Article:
8.1/10
21,699
90 user 103 critic

The Rules of the Game (1939)

La règle du jeu (original title)
Approved | | Comedy, Drama | 8 April 1950 (USA)
A bourgeois life in France at the onset of World War II, as the rich and their poor servants meet up at a French chateau.

Director:

Writers:

(scenario & dialogue), (collaborator) (as Koch)
Reviews

Watch Now

From $2.99 (SD) on Amazon Video

ON DISC
2 wins & 1 nomination. See more awards »
Learn more

People who liked this also liked... 

Drama | War
    1 2 3 4 5 6 7 8 9 10 8.1/10 X  

During the First World War, two French soldiers are captured and imprisoned in a German P.O.W. camp. Several escape attempts follow until they are sent to a seemingly impenetrable fortress which seems impossible to escape from.

Director: Jean Renoir
Stars: Jean Gabin, Dita Parlo, Pierre Fresnay
L'Atalante (1934)
Comedy | Drama | Romance
    1 2 3 4 5 6 7 8 9 10 7.9/10 X  

Newly married couple Juliette and a ship captain Jean struggle through marriage as they travel on the L'atalante along with the captain's first mate Le père Jules and a cabin boy.

Director: Jean Vigo
Stars: Dita Parlo, Jean Dasté, Michel Simon
Crime | Drama
    1 2 3 4 5 6 7 8 9 10 7.7/10 X  

In this classic adaptation of Emile Zola's novel, a tortured train engineer falls in love with a troubled married woman who has helped her husband commit a murder.

Director: Jean Renoir
Stars: Jean Gabin, Julien Carette, Simone Simon
Drama | Romance
    1 2 3 4 5 6 7 8 9 10 8.4/10 X  

The theatrical life of a beautiful courtesan and the four men who love her.

Director: Marcel Carné
Stars: Arletty, Jean-Louis Barrault, Pierre Brasseur
Tokyo Story (1953)
Drama
    1 2 3 4 5 6 7 8 9 10 8.2/10 X  

An old couple visit their children and grandchildren in the city; but the children have little time for them.

Director: Yasujirô Ozu
Stars: Chishû Ryû, Chieko Higashiyama, Sô Yamamura
Documentary | Music
    1 2 3 4 5 6 7 8 9 10 8.4/10 X  

A man travels around a city with a camera slung over his shoulder, documenting urban life with dazzling invention.

Director: Dziga Vertov
Stars: Mikhail Kaufman
Drama | History
    1 2 3 4 5 6 7 8 9 10 8/10 X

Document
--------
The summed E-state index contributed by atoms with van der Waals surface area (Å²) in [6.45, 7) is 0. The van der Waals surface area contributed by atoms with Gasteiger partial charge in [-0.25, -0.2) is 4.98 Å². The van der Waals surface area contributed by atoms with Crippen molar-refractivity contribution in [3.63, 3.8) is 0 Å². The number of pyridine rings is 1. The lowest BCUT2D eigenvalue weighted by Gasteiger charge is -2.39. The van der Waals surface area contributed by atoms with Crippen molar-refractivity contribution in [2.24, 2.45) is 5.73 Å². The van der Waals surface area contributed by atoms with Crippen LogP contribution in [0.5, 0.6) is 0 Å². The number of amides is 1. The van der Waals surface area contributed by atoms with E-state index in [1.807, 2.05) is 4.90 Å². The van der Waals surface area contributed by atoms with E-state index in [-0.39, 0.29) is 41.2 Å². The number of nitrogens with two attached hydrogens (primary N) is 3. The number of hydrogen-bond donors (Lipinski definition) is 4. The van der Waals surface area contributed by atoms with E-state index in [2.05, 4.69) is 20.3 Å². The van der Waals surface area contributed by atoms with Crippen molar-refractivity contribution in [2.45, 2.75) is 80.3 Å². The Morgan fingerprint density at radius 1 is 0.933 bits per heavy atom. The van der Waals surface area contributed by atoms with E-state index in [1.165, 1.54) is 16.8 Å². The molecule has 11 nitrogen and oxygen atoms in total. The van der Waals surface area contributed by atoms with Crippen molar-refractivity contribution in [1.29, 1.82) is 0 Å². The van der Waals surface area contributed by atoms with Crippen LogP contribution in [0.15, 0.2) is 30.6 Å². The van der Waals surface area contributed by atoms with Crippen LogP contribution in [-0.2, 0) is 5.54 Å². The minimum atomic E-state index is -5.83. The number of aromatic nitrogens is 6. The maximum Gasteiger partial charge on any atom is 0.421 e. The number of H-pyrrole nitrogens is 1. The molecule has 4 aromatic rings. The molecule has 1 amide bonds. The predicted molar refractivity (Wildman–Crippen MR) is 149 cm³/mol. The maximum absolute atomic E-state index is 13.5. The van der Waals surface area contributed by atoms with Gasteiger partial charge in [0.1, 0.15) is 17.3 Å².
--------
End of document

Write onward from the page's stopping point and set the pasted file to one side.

In the midst of the Russian Revolution of 1905, the crew of the battleship Potemkin mutiny against the brutal, tyrannical regime of the vessel's officers. The resulting street demonstration in Odessa brings on a police massacre.

Director: Sergei M. Eisenstein
Stars: Aleksandr Antonov, Vladimir Barsky, Grigori Aleksandrov
L'Avventura (1960)
Drama | Mystery
    1 2 3 4 5 6 7 8 9 10 8/10 X  

A woman disappears during a Mediterranean boating trip. During the search, her lover and her best friend become attracted to each other.

Director: Michelangelo Antonioni
Stars: Gabriele Ferzetti, Monica Vitti, Lea Massari
Drama | Thriller | War
    1 2 3 4 5 6 7 8 9 10 8.1/10 X  

During the Nazi occupation of Rome in 1944, resistance leader Giorgio Manfredi is chased by Nazis and he seeks refuge and escape.

Director: Roberto Rossellini
Stars: Anna Magnani, Aldo Fabrizi, Marcello Pagliero
Breathless (1960)
Crime | Drama
    1 2 3 4 5 6 7 8 9 10 7.9/10 X  

A small-time thief steals a car and impulsively murders a motorcycle policeman. Wanted by the authorities, he reunites with a hip American journalism student and attempts to persuade her to run away with him to Italy.

Director: Jean-Luc Godard
Stars: Jean-Paul Belmondo, Jean Seberg, Daniel Boulanger
Biography | Drama | History
    1 2 3 4 5 6 7 8 9 10 8.3/10 X  

A chronicle of the trial of Jeanne d'Arc on charges of heresy, and the efforts of her ecclesiastical jurists to force Jeanne to recant her claims of holy visions.

Director: Carl Theodor Dreyer
Stars: Maria Falconetti, Eugene Silvain, André Berley
Pickpocket (1959)
Crime | Drama
    1 2 3 4 5 6 7 8 9 10 7.8/10 X  

Michel is released from jail after serving a sentence for thievery. His mother dies and he resorts to pickpocketing as a means of survival.

Director: Robert Bresson
Stars: Martin LaSalle, Marika Green, Jean Pélégri
Edit

Cast

Cast overview, first billed only:
...
Christine de la Cheyniest (as Nora Grégor)
...
Lisette, sa camériste
Mila Parély ...
Geneviève de Marras
Odette Talazac ...
Madame Charlotte de la Plante
Claire Gérard ...
Madame de la Bruyère
Anne Mayen ...
Jackie, nièce de Christine
Lise Elina ...
Radio-Reporter (as Lise Élina)
...
...
Marceau, le braconnier (as Carette)
Roland Toutain ...
André Jurieux
...
Edouard Schumacher, le garde-chasse
...
Octave
Pierre Magnier ...
Le général
Eddy Debray ...
Corneille, le majordome
Pierre Nay ...
Monsieur de St. Aubin
Edit

Storyline

Aviator André Jurieux has just completed a record-setting flight, but when he is greeted by an admiring crowd, all he can say to them is how miserable he is that the woman he loves did not come to meet him. He is in love with Christine, the wife of aristocrat Robert de la Cheyniest. Robert himself is involved in an affair with Geneviève de Marras, but he is trying to break it off. Meanwhile, André seeks help from his old friend Octave, who gets André an invitation to the country home where Robert and Christine are hosting a large hunting party. As the guests arrive for the party, their cordial greetings hide their real feelings, along with their secrets - and even some of the servants are involved in tangled relationships. Written by Snow Leopard